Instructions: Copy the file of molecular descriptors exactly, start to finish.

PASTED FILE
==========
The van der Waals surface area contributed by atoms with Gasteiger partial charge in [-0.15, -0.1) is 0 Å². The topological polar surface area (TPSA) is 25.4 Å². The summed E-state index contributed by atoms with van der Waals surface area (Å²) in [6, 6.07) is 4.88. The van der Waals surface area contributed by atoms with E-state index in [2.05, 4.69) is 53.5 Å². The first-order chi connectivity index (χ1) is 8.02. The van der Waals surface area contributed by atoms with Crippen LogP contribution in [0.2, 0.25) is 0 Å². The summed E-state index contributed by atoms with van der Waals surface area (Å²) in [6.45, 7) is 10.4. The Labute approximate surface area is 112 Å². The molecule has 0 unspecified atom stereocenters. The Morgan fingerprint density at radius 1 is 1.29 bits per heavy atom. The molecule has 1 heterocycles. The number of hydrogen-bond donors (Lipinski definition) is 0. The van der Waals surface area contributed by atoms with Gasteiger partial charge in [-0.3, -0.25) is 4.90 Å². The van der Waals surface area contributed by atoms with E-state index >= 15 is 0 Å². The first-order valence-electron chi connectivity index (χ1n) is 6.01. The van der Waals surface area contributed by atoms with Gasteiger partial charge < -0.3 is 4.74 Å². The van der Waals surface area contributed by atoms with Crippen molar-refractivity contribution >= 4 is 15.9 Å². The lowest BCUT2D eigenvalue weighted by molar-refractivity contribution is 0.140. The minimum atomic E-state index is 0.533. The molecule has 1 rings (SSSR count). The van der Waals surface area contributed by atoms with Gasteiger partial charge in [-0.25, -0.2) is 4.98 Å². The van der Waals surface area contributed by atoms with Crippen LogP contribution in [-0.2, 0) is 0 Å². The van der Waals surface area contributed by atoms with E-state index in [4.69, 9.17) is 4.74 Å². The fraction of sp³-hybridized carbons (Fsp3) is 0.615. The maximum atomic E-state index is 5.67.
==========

The van der Waals surface area contributed by atoms with Gasteiger partial charge in [-0.15, -0.1) is 0 Å². The topological polar surface area (TPSA) is 25.4 Å². The summed E-state index contributed by atoms with van der Waals surface area (Å²) in [6, 6.07) is 4.88. The van der Waals surface area contributed by atoms with E-state index in [2.05, 4.69) is 53.5 Å². The first-order chi connectivity index (χ1) is 8.02. The van der Waals surface area contributed by atoms with Crippen LogP contribution in [0.2, 0.25) is 0 Å². The summed E-state index contributed by atoms with van der Waals surface area (Å²) in [6.45, 7) is 10.4. The Labute approximate surface area is 112 Å². The molecule has 0 unspecified atom stereocenters. The Morgan fingerprint density at radius 1 is 1.29 bits per heavy atom. The molecule has 1 heterocycles. The number of hydrogen-bond donors (Lipinski definition) is 0. The van der Waals surface area contributed by atoms with Gasteiger partial charge in [-0.3, -0.25) is 4.90 Å². The van der Waals surface area contributed by atoms with E-state index >= 15 is 0 Å². The first-order valence-electron chi connectivity index (χ1n) is 6.01. The van der Waals surface area contributed by atoms with Gasteiger partial charge < -0.3 is 4.74 Å². The van der Waals surface area contributed by atoms with Crippen molar-refractivity contribution >= 4 is 15.9 Å². The lowest BCUT2D eigenvalue weighted by molar-refractivity contribution is 0.140. The minimum atomic E-state index is 0.533. The molecule has 1 rings (SSSR count). The van der Waals surface area contributed by atoms with Gasteiger partial charge in [-0.25, -0.2) is 4.98 Å². The van der Waals surface area contributed by atoms with Crippen LogP contribution in [-0.2, 0) is 0 Å². The van der Waals surface area contributed by atoms with E-state index in [4.69, 9.17) is 4.74 Å². The fraction of sp³-hybridized carbons (Fsp3) is 0.615. The maximum atomic E-state index is 5.67.